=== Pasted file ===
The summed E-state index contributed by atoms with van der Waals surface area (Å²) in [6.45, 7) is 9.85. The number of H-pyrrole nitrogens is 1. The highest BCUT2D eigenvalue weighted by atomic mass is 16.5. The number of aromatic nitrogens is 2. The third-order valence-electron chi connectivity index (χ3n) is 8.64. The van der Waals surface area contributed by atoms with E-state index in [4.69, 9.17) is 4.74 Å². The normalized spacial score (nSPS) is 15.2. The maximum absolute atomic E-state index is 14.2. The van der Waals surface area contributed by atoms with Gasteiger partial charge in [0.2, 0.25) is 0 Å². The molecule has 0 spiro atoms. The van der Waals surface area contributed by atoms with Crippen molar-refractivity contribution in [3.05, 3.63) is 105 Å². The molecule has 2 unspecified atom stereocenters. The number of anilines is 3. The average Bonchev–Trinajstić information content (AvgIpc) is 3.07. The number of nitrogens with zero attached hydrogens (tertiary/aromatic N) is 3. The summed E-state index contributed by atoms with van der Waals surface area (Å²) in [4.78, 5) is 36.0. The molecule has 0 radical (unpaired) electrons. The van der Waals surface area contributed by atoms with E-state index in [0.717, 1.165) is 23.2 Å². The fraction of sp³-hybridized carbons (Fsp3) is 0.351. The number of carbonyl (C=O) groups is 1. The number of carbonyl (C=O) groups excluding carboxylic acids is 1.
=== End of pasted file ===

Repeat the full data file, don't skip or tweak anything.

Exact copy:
The summed E-state index contributed by atoms with van der Waals surface area (Å²) in [6.45, 7) is 9.85. The number of H-pyrrole nitrogens is 1. The highest BCUT2D eigenvalue weighted by atomic mass is 16.5. The number of aromatic nitrogens is 2. The third-order valence-electron chi connectivity index (χ3n) is 8.64. The van der Waals surface area contributed by atoms with E-state index in [4.69, 9.17) is 4.74 Å². The normalized spacial score (nSPS) is 15.2. The maximum absolute atomic E-state index is 14.2. The van der Waals surface area contributed by atoms with Gasteiger partial charge in [0.2, 0.25) is 0 Å². The molecule has 0 spiro atoms. The van der Waals surface area contributed by atoms with Crippen molar-refractivity contribution in [3.05, 3.63) is 105 Å². The molecule has 2 unspecified atom stereocenters. The number of anilines is 3. The average Bonchev–Trinajstić information content (AvgIpc) is 3.07. The number of nitrogens with zero attached hydrogens (tertiary/aromatic N) is 3. The summed E-state index contributed by atoms with van der Waals surface area (Å²) in [4.78, 5) is 36.0. The molecule has 0 radical (unpaired) electrons. The van der Waals surface area contributed by atoms with E-state index in [0.717, 1.165) is 23.2 Å². The fraction of sp³-hybridized carbons (Fsp3) is 0.351. The number of carbonyl (C=O) groups is 1. The number of carbonyl (C=O) groups excluding carboxylic acids is 1.